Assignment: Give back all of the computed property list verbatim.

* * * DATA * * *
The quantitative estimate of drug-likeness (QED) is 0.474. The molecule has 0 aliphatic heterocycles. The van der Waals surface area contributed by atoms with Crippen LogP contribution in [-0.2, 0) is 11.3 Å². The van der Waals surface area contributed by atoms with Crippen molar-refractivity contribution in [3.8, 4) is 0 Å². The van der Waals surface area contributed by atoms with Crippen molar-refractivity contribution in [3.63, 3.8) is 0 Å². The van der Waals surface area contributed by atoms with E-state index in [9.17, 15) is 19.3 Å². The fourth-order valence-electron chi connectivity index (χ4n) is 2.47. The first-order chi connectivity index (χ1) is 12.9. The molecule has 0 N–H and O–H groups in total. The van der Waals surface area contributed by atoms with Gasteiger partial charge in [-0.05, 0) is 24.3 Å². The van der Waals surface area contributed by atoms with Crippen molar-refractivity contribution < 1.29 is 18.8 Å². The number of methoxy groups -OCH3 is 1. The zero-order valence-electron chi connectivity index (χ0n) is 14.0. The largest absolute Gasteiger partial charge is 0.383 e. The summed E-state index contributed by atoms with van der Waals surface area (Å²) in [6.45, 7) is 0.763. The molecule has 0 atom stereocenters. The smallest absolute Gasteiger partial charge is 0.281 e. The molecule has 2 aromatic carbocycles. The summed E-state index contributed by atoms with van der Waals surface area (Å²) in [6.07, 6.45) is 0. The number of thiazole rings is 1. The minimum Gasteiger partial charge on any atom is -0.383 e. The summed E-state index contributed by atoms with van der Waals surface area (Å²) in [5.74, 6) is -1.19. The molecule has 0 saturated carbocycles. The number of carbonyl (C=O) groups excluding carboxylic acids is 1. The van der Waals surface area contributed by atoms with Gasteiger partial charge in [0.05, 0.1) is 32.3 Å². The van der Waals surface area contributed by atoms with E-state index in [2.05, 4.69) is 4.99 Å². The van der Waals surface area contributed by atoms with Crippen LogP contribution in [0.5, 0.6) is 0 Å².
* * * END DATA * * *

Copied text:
The quantitative estimate of drug-likeness (QED) is 0.474. The molecule has 0 aliphatic heterocycles. The van der Waals surface area contributed by atoms with Crippen LogP contribution in [-0.2, 0) is 11.3 Å². The van der Waals surface area contributed by atoms with Crippen molar-refractivity contribution in [3.8, 4) is 0 Å². The van der Waals surface area contributed by atoms with Crippen molar-refractivity contribution in [3.63, 3.8) is 0 Å². The van der Waals surface area contributed by atoms with E-state index in [9.17, 15) is 19.3 Å². The fourth-order valence-electron chi connectivity index (χ4n) is 2.47. The first-order chi connectivity index (χ1) is 12.9. The molecule has 0 N–H and O–H groups in total. The van der Waals surface area contributed by atoms with Gasteiger partial charge in [-0.05, 0) is 24.3 Å². The van der Waals surface area contributed by atoms with Crippen molar-refractivity contribution < 1.29 is 18.8 Å². The number of methoxy groups -OCH3 is 1. The zero-order valence-electron chi connectivity index (χ0n) is 14.0. The largest absolute Gasteiger partial charge is 0.383 e. The summed E-state index contributed by atoms with van der Waals surface area (Å²) in [6.45, 7) is 0.763. The molecule has 0 atom stereocenters. The smallest absolute Gasteiger partial charge is 0.281 e. The molecule has 2 aromatic carbocycles. The summed E-state index contributed by atoms with van der Waals surface area (Å²) in [6.07, 6.45) is 0. The number of thiazole rings is 1. The minimum Gasteiger partial charge on any atom is -0.383 e. The summed E-state index contributed by atoms with van der Waals surface area (Å²) in [5.74, 6) is -1.19. The molecule has 0 saturated carbocycles. The number of carbonyl (C=O) groups excluding carboxylic acids is 1. The van der Waals surface area contributed by atoms with Gasteiger partial charge in [0.05, 0.1) is 32.3 Å². The van der Waals surface area contributed by atoms with E-state index in [2.05, 4.69) is 4.99 Å². The van der Waals surface area contributed by atoms with Crippen LogP contribution in [0.5, 0.6) is 0 Å².